Q:        Jean, this question has probably come up many, many times, but it is the issue of money and our desire for it, and how we use it, and our feeling that it is going to provide security for us. Could you speak about the issue of money and our proper relationship to it.

Jean:  I have observed that many people have a wrong relationship with money. First, I would say that you are not the owner of your money. You are the administrator. And being an administrator of your money, you are detached in a certain way. You have a non-relation with your money because an ownership is avidity, a striving, a coming. An administrator is only functioning. Try functioning with your money and spending it and then earning it.

The first thing what I think is that you are completely emotional, psychologically involved with your money. It is generally when you take your money for [as] yourself, an expansion of yourself, belonging to yourself, that you will have a bad death. You will only dying [die] but never really dying [die]. It is your money which keeps you from dying. Many people take risk with your [their] body and mind, but they would never take risk with the money, for money is something which keeps you. Owns you. Lets you never go. Because there is a moment in life that they have to go. But what is important [is] that when you be really [are] an administrator of your money, the distribution and the earning become really functional. It’s been coming to you because somebody has spent it.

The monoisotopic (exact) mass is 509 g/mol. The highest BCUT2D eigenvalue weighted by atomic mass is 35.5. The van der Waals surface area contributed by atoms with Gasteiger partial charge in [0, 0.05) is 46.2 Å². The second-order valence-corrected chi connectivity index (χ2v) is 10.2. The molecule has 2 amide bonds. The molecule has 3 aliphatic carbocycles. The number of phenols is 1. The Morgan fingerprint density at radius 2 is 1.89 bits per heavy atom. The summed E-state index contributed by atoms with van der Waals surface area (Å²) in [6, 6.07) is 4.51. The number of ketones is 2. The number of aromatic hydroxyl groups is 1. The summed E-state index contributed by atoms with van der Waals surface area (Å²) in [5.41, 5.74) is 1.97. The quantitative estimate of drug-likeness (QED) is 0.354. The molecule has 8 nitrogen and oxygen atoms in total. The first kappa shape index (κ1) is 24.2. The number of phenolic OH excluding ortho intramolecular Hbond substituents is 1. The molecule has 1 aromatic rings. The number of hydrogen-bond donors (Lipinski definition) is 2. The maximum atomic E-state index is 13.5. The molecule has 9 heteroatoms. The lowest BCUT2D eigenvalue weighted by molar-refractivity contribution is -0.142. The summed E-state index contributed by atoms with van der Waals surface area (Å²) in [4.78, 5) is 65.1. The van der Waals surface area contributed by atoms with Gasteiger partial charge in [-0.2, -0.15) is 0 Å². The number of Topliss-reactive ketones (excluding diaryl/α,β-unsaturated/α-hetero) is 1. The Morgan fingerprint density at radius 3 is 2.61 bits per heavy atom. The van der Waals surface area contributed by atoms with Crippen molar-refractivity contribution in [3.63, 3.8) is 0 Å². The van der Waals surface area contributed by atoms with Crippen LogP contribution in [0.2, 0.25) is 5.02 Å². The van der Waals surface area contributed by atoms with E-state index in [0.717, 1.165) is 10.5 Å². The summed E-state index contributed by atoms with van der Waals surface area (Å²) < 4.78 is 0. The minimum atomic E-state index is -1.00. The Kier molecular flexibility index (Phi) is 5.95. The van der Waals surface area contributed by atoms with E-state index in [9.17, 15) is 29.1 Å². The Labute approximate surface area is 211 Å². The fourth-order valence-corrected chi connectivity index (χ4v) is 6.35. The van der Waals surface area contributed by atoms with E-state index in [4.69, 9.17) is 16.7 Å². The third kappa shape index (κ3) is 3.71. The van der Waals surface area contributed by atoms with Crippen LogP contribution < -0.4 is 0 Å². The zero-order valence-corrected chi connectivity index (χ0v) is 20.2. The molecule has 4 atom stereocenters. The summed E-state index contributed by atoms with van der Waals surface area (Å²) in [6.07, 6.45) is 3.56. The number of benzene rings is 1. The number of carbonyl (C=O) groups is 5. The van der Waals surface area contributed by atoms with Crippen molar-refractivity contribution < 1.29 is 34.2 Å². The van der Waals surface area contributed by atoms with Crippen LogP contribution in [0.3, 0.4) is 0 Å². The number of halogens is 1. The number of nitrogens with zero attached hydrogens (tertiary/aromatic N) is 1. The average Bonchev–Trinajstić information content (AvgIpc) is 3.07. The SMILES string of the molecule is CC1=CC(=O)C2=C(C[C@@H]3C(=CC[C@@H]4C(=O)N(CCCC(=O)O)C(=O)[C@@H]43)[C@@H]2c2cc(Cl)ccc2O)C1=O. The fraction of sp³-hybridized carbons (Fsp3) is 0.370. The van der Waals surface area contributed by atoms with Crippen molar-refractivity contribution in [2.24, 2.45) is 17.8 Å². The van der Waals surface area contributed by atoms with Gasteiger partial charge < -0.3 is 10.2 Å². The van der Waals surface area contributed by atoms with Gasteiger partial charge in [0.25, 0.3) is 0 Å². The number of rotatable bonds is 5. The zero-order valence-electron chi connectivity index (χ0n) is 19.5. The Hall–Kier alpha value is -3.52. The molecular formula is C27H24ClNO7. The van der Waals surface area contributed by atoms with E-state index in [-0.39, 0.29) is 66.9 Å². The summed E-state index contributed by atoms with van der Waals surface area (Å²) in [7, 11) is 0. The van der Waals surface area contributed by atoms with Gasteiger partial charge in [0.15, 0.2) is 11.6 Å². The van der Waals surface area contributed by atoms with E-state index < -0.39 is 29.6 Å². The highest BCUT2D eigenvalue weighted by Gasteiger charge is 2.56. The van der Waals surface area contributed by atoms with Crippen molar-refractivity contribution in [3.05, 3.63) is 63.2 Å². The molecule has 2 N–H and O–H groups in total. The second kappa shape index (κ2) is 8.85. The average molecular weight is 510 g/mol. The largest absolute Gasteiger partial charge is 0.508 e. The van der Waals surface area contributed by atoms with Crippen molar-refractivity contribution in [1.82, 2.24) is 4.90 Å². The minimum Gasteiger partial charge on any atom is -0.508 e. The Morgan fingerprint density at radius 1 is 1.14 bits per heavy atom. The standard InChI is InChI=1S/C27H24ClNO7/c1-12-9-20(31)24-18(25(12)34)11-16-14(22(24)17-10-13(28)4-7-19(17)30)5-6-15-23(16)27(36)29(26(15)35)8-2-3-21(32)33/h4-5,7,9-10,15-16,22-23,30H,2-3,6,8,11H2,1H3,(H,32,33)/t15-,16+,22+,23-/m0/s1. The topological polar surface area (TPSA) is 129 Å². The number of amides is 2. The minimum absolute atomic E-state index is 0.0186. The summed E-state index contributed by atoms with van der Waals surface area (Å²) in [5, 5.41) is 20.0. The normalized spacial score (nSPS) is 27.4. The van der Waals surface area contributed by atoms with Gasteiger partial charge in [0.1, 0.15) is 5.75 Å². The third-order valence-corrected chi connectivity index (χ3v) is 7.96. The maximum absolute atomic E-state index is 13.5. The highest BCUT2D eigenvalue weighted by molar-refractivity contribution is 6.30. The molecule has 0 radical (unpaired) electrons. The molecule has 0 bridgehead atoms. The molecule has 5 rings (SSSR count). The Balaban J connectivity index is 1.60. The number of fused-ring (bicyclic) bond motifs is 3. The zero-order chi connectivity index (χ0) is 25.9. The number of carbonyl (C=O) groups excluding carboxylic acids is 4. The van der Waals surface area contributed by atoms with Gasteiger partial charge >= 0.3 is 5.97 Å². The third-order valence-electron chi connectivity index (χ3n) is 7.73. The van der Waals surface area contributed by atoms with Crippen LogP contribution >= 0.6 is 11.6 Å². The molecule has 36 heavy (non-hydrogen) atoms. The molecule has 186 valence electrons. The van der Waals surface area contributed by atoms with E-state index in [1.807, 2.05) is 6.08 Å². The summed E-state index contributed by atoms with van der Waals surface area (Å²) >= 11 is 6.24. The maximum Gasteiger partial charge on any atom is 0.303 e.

Apparently, I don’t see that you spending money [is] an augury. The question may be more or less the mind. (Soft laughter.)

Q:        Thank you.

(More laughter.)

Jean:  I think in daily life you should come often back to the starting point and the starting point you can never think of it because the moment you think of the starting point the point is already in the past. The starting point is the presence, the eternal now. All flows out from the now, and all appears and disappears in the now. And the now is a kind of original perception. It is a direct apperception; you know yourself in your totality. There is not a knower there is only known.

-Jean Klein

From Dialogues with Jean Klein, Part 1

Here you can read more from Jean Klein.

Here you can listen to A Direct Apperception (Dialogues with Jean Klean part 1).

Here you can listen to Dialogues with Jean Klein part 2.

Here you can watch the videos of the Dialogues with Jean Klein on YouTube.

The Jivanmukta Lives in this Silence – Osho

One who does not ever discriminate through intellect between the individual self and the supreme self on the one hand, and between the supreme and the universe on the other, is called a jivanmukta.

One who treats equally both the noble person who does him honor and the ignoble who offends him is called a jivanmukta.

The world does not remain the same as before for one who has known the supreme; therefore, if one sees the world as the same, he should be taken for one who has not attained the knowledge, and who is still extrovert.